This is a detail that I'm not sure has been adequately explored in historical terms. Who bankrolled this experiment in Christian community has gotten basically zero investigation over the last twenty years ... unless anyone knows of articles that actually delve into that. Antioch Bible Church sent them out to found Mars Hill but ABC didn't stay in a patronage relationship for long, not by the time William Wallace II reared his head on the Midrash. By then ... well ... we get hints of who was backing this kind of church plant within the article:
Sprawling, mostly nondenominational, and market-driven, megachurches have ushered in the post-traditional age of American religion during the last 20 years. There are more than 1,000 megachurches in the United States, most of which not only function as places of worship but also offer a panoply of services, including support groups that deal with substance abuse and marital strife, along with recreational activities, such as aerobics classes choreographed to Christian rock. For overworked parents, megachurches are seven-day-a-week havens, with childcare and educational programs available for their kids.
Postmoderns receive crucial support—financial and otherwise—from the megachurches. These postmodern ministries are loosely organized by the Leadership Network, a Dallas-based umbrella group for many of the nation’s megachurches. It’s the Leadership Network that keeps Driscoll’s bohemian Mars Hill ministry in touch with the fast-growing, but more traditional, University Baptist Church [emphases added] in Waco by holding conferences and seminars. For the past three years the network has sponsored national conferences that bring together postmodern leaders. The first one attracted nearly 300, the second 500, and the next one, this fall in New Mexico, is expected to draw 1,000.
The network also helps arrange necessary seed money, for example, setting up key contributions from megachurches for the University Baptist ministry in Waco. “We target young, innovative ministries because they are the future of the church,” says Doug Pagitt, 31, of the Leadership Network.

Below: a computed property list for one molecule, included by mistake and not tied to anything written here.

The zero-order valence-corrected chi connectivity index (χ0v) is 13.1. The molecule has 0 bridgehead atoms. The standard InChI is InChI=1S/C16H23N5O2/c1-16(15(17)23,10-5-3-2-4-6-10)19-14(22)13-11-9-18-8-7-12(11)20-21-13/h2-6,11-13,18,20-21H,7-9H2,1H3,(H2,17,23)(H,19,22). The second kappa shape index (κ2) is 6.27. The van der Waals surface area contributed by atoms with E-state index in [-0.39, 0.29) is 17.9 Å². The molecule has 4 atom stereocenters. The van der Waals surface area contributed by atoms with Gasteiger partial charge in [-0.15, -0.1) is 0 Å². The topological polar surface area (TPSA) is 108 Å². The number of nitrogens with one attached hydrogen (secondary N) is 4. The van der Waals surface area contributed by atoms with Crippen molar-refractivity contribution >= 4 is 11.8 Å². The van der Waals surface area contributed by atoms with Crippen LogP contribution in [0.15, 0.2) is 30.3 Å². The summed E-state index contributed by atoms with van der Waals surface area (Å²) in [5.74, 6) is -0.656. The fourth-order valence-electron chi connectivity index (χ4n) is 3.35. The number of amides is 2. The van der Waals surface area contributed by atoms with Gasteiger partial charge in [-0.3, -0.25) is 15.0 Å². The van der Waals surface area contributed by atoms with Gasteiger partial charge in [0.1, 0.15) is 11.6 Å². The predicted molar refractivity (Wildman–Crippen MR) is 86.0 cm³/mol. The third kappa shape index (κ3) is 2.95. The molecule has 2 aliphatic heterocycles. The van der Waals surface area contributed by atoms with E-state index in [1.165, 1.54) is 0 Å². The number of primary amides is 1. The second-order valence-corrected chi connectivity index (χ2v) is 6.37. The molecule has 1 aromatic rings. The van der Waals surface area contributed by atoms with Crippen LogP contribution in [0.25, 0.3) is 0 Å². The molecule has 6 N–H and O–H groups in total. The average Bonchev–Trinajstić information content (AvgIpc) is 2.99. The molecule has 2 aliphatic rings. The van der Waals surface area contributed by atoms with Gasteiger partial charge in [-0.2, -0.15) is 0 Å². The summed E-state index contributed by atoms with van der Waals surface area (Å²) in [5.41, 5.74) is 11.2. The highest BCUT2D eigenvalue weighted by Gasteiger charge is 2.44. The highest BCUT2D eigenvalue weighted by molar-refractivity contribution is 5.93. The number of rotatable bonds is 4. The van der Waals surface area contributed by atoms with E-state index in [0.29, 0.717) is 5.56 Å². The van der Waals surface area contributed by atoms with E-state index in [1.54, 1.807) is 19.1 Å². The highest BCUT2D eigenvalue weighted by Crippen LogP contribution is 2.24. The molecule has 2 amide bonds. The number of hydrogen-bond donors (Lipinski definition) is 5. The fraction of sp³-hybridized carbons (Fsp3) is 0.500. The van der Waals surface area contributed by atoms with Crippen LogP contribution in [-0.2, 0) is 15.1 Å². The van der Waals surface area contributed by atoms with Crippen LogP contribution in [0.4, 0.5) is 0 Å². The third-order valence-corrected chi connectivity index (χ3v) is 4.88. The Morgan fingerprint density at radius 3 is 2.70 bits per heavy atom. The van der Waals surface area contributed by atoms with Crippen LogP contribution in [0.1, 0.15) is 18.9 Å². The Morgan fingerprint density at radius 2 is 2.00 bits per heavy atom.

So what’s in it for the megachurches? Reaching a new generation, says Pagitt. Eventually, churches like Mars Hill will continue their growth and splinter, with younger leaders taking over the job of ministering to twentysomethings. Ideally, this pattern will continue over and over again. Says Pagitt: “The great commandment is to make more disciples.”
Here's the thing, even with the spectacular and ignominious demise of Mars Hill in the 2014 to 2015 period, the mission was still accomplished. While folks who have written for The Stranger may imagine there has been no cultural impact on the region seeing as they don't see Mark Driscoll on signage or public transit vehicles to say there has been no continuing impact would be to misunderstand how wide-reaching the influence of Mars Hill managed to be. Yes, there's a lot of reaction to Mars Hill and there are a lot of people who have set out to "move on" and just go on as though it didn't happen but that is paradoxical proof of its influence. The elephant stays in the room even if we don't discuss it. If Leadership Network bankrolled Mars Hill or backed it in some way then the dozen campuses that survived the dissolution of Mars Hill suggest that the mission was accomplished despite the disastrous public relations situation of 2013-2014.
The branding and methods can change, of course because:
By setting themselves up against their elders, postmoderns are ingeniously adding an anti-establishment spirit to their movement. “I really preach; it’s not just three points to a better self-esteem,” Driscoll says. “Megachurches have perfect services with perfect lighting. We’re a friggin’ mess.” Driscoll delivers his sermons largely off-the- cuff, and refuses to follow a point-by-point outline like most pastors at megachurches do. “I’m very confrontational,” he says, “not some pansy-ass therapist.”